Nevertheless, even one “Fukushima” is bad enough, so why wouldn’t one just store enough emergency genset diesel fuel near nuclear plants that one could run the coolant pumps long enough to remove the remnant nuclear heat after emergency shutdown. Then the nuclear accident would be avoided if the grid goes down or is disconnected from the plant for any reason for an extended time, be it war, uprising, earthquake, storm, flood, geomagnetic storm, asteroid hit or whatever. Or if storing near the plant is risky, one could have plans to deliver it from redundant sources and redundant ways. Hopefully such plans exist. In Japan they seemingly did not.

      • georgehants

        Pekka, regarding the sun’s output measurements it would seem prudent based on your stated lack of measurements over the millions of years that would be needed to make a fair assessment, one should put a safety limit that is many, many, times the sun’s known output.
        If this cannot be achieved with safety features such as you suggest then the nuclear people have no right to build such unpredictable bombs.
        Why is the scientific community not refusing to cooperate in the construction of such devices without a safety regime that is adequate to cover the unknowns and unexpected.

        • Andrew Macleod

          Once again it comes down to the almighty dollar. Trying to put a fail safes on something to guard against the unknowns is costly. There are company’s that monitor solar weather, I guess 4 min warning is better than nothing, if there is a plan in place.

      • Peter_Roe

        There are about 100 nuclear power stations in the US, many of them relatively old. Due to a lack of any waste disposal arrangements, many of these are storing many years worth of ‘spent’ fuel rods in ponds, which have be continuously cooled.

        While most of them have sufficient emergency backup to shut down, any grid outages lasting for more than a few days would see all emergency provisions exhausted, with nothing to stop the reactors overheating even in shutdown mode, and the fuel ponds boiling dry then catching fire as the hot beryllium alloy casings are exposed to air.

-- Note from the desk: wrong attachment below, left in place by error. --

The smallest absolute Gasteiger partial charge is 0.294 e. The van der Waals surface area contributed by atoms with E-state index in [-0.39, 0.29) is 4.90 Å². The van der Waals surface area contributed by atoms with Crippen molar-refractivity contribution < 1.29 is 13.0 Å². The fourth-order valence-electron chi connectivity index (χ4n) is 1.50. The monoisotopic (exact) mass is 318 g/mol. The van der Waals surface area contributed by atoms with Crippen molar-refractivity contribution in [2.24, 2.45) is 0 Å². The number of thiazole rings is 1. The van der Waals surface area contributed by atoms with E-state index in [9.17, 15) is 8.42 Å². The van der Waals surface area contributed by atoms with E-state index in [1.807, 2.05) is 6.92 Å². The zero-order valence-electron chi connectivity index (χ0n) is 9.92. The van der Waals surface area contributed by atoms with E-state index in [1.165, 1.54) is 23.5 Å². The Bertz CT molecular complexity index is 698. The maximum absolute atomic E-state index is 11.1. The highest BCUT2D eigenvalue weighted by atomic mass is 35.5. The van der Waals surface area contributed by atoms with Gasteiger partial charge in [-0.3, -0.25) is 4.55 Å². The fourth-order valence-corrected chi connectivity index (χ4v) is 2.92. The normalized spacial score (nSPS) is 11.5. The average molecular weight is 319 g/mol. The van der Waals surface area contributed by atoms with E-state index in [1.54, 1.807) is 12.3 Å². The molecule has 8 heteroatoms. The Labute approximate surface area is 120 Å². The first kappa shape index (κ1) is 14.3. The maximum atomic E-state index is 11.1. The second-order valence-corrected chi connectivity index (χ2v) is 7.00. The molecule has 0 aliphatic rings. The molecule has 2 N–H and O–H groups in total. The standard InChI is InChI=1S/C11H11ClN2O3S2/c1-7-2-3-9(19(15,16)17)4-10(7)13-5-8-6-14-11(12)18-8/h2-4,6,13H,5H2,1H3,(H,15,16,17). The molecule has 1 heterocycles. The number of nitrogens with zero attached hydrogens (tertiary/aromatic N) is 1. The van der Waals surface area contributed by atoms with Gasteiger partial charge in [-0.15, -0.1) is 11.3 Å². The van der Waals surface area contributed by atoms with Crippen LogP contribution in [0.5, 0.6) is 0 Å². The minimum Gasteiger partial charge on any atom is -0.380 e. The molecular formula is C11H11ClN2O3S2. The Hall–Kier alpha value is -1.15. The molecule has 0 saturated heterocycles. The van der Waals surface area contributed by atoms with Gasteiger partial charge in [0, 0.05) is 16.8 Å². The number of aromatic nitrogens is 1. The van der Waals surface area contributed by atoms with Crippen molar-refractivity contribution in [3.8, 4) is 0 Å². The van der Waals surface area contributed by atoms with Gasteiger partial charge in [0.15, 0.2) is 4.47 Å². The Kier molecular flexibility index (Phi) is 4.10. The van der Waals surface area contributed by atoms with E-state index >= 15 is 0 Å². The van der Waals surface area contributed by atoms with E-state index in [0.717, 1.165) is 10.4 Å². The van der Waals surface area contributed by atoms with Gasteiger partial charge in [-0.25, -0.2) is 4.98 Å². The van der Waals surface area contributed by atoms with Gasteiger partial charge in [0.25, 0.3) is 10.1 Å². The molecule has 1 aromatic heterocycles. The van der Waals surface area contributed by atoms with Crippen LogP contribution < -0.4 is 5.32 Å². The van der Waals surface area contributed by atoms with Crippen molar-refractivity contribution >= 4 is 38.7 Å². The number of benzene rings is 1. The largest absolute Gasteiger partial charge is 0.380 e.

This (fuel rod fires) is the main threat that still hangs over Fukushima Daitchi 4, as there is a huge pile of fuel rods stored in its high-level fuel pond, and the building appears to be slowly collapsing. TEPCO currently seems to be trying to hide developing cracks by photoshopping and cropping images of this reactor.

        • AB

          Public distrust of nuclear power has a lot to do with the fact that authorities will always lie and downplay risks and most people realize that official information cannot be trusted.

          • Peter_Roe

            Indeed. ‘It’s easy to spot when a politician is lying. It’s when he opens his mouth.’

            Perhaps it doesn’t matter that much when the lies were about money, corruption and other scandals, but the stakes are a bit higher when the lies are about what levels of radiation a population is being exposed to, or what is being sprayed into the sky above our heads.

          • clovis

            Hi, Pete.
            It is said,that the cruelest lies are often told in silence.

          • Peter_Roe

            A very astute observation.

      • Omega Z


        They had back up Generators at Fukushima.
        In the Basement. First thing that went.

        Katrina, New Orleans.
        Huge Flood Pumps. To prevent flooding from a breach or to minimize it.
        Located below Flood level. Pumps flooded out in short order.
        Hospitals. Back up Generators located in basement because placement on Rooftops was Considered to bothersome to haul fuel to the Roof of the Hospitals.

        Should a Major solar flare hit the World, 3/4’s of the U.S. Could become a no-mans zone. The Worlds food basket would be gone for Centuries.

        Large portion of U.S. populace attitude is to wait for help from 1st Responders. In this situation there will be none. Most people don’t realize that food & water would become scarce after about 3 days. Chaos would follow within a week. Societal breakdown. Everyone for themselves.

        This would be the 1 time when it would be Good to live in a 3rd world country. For the most part their lives would carry on near normal.